Friday, July 20, 2012

Canning Tomatoes


One of my favorite, most fun memories of canning tomatoes was with my ex's sister when she lived with us for awhile. Martha and I became the proud co-owners of several bushels of tomatoes and we spent a day, from early morning to far into the night canning those tomatoes, my three children, and her two entertained themselves, made their own breakfast, lunch, and dinner... and we canned... and canned... and canned...

As evening turned into night and we were still canning... the kids drifting through from time to time... we had a big folding table set up in the middle of the kitchen and we stood with the sink and stove on one side and that big table on the other... so as the kids would walk past, we started doing a "Julia Childs" style "cooking show." We were that tired... you know when you get so tired you get silly... and giggly and even things that are not funny become the source of uproarious laughter... yep that was us! The kids were highly entertained, and they showed us their appreciation of our antics with much eye-rolling, but they kept coming in to see what the Julia Childs of tomato canning would do and say next... we were laughing at our own foolishness so hard there were tears streaming... fun times...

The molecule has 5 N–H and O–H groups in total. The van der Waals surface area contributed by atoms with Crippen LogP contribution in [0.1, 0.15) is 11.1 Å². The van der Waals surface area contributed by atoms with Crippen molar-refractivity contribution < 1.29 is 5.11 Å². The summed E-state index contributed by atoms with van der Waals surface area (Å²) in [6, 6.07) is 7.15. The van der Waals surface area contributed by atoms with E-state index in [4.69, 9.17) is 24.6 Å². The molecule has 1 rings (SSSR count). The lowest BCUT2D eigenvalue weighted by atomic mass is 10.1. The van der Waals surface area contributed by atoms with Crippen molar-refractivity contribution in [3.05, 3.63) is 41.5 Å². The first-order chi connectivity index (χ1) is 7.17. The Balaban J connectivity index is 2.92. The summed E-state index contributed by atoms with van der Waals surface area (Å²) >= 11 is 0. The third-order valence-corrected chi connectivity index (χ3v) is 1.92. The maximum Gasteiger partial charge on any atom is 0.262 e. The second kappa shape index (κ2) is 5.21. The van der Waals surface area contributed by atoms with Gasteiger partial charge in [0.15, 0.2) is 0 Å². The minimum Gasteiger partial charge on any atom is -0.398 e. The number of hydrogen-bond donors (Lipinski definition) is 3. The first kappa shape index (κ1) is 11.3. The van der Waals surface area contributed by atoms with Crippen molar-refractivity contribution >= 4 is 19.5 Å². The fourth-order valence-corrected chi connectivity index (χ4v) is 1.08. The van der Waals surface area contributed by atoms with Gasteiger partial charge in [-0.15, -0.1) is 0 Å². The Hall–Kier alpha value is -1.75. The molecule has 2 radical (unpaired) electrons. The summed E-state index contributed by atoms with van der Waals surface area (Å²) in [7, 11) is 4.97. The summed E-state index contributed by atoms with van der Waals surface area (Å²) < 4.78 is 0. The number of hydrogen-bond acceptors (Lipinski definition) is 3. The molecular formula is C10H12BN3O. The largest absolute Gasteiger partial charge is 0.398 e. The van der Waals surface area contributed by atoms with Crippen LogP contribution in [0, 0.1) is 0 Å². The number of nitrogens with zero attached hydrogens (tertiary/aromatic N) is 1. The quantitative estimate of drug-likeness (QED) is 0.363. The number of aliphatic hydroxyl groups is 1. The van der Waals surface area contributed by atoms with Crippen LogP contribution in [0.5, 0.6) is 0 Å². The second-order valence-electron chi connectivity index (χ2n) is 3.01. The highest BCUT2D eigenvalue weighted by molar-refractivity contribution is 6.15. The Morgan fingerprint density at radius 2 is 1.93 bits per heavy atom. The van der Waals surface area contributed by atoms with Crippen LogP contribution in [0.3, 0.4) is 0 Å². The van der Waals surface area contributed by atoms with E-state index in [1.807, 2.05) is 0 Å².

My most recent tomato canning session was much tamer and a much more quiet occasion... we're just starting to get a few tomatoes from our garden... more than we can keep up with just eating, but not enough to put up just yet... so I've been saving the ripest ones in a gallon freezer bag in the freezer and by this past weekend felt I had accumulated enough with that day's pickings to can up a few jars at least... my tomato canning finger was itching... I needed to get in there and can some up.

Here's what I did...

I put all my fresh, ripe tomatoes in the sink along with the frozen ones from the freezer and poured boiling water over them... leaving them immersed in the boiling water for a minute or so...

Frozen tomatoes (see the frost?) and fresh ripe tomatoes...
see that little green one... I planted one variety called
German Green and they're a yellowish green even when
ripe... yep that's a ripe tomato, I promise!

When the skins on the tomatoes began loosening and cracking, I plunged them into cold water and slipped the skins right off... I removed the cores and any blemishes or bad spots.


After peeling and coring, I cut the tomatoes into pieces... eighths for the larger ones, quarters or halves for the smaller ones.

I transferred them all to a large stainless steel saucepan and brought them to a boil (they were plenty juicy, no need to add water and I kinda crushed them as I stirred to extract even more juice)... I turned the heat down and boiled them gently, stirring to prevent any from scorching, for about five minutes.



In each of my hot, sterilized quart jars, I measured two tablespoons lemon juice.


Then ladled the hot tomatoes into each jar...